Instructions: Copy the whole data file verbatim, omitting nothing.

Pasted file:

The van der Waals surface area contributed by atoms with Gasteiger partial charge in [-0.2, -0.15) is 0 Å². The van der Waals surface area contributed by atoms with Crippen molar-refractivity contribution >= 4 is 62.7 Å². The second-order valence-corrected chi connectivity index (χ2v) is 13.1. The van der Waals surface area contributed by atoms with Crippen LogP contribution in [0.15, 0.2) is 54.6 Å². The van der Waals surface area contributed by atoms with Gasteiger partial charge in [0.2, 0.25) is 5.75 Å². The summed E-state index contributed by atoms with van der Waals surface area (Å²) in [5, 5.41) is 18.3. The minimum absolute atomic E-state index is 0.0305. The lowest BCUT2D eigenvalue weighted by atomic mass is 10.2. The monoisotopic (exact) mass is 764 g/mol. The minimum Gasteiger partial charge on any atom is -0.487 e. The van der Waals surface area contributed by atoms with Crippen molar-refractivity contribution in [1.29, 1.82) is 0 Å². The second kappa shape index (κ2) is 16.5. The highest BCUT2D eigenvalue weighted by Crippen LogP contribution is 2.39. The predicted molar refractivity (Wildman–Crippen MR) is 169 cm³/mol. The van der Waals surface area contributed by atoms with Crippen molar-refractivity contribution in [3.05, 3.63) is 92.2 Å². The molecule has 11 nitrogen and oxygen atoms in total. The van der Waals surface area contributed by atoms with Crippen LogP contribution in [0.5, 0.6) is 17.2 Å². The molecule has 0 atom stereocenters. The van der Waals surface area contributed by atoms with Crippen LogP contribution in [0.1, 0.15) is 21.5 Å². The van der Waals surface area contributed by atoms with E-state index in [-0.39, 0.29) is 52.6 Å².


The van der Waals surface area contributed by atoms with Gasteiger partial charge in [-0.2, -0.15) is 0 Å². The van der Waals surface area contributed by atoms with Crippen molar-refractivity contribution >= 4 is 62.7 Å². The second-order valence-corrected chi connectivity index (χ2v) is 13.1. The van der Waals surface area contributed by atoms with Crippen LogP contribution in [0.15, 0.2) is 54.6 Å². The van der Waals surface area contributed by atoms with Gasteiger partial charge in [0.2, 0.25) is 5.75 Å². The summed E-state index contributed by atoms with van der Waals surface area (Å²) in [5, 5.41) is 18.3. The minimum absolute atomic E-state index is 0.0305. The lowest BCUT2D eigenvalue weighted by atomic mass is 10.2. The monoisotopic (exact) mass is 764 g/mol. The minimum Gasteiger partial charge on any atom is -0.487 e. The van der Waals surface area contributed by atoms with Crippen molar-refractivity contribution in [1.29, 1.82) is 0 Å². The second kappa shape index (κ2) is 16.5. The highest BCUT2D eigenvalue weighted by Crippen LogP contribution is 2.39. The predicted molar refractivity (Wildman–Crippen MR) is 169 cm³/mol. The van der Waals surface area contributed by atoms with Crippen molar-refractivity contribution in [3.05, 3.63) is 92.2 Å². The molecule has 11 nitrogen and oxygen atoms in total. The van der Waals surface area contributed by atoms with Crippen LogP contribution in [0.5, 0.6) is 17.2 Å². The molecule has 0 atom stereocenters. The van der Waals surface area contributed by atoms with Crippen LogP contribution in [0.1, 0.15) is 21.5 Å². The van der Waals surface area contributed by atoms with E-state index in [-0.39, 0.29) is 52.6 Å².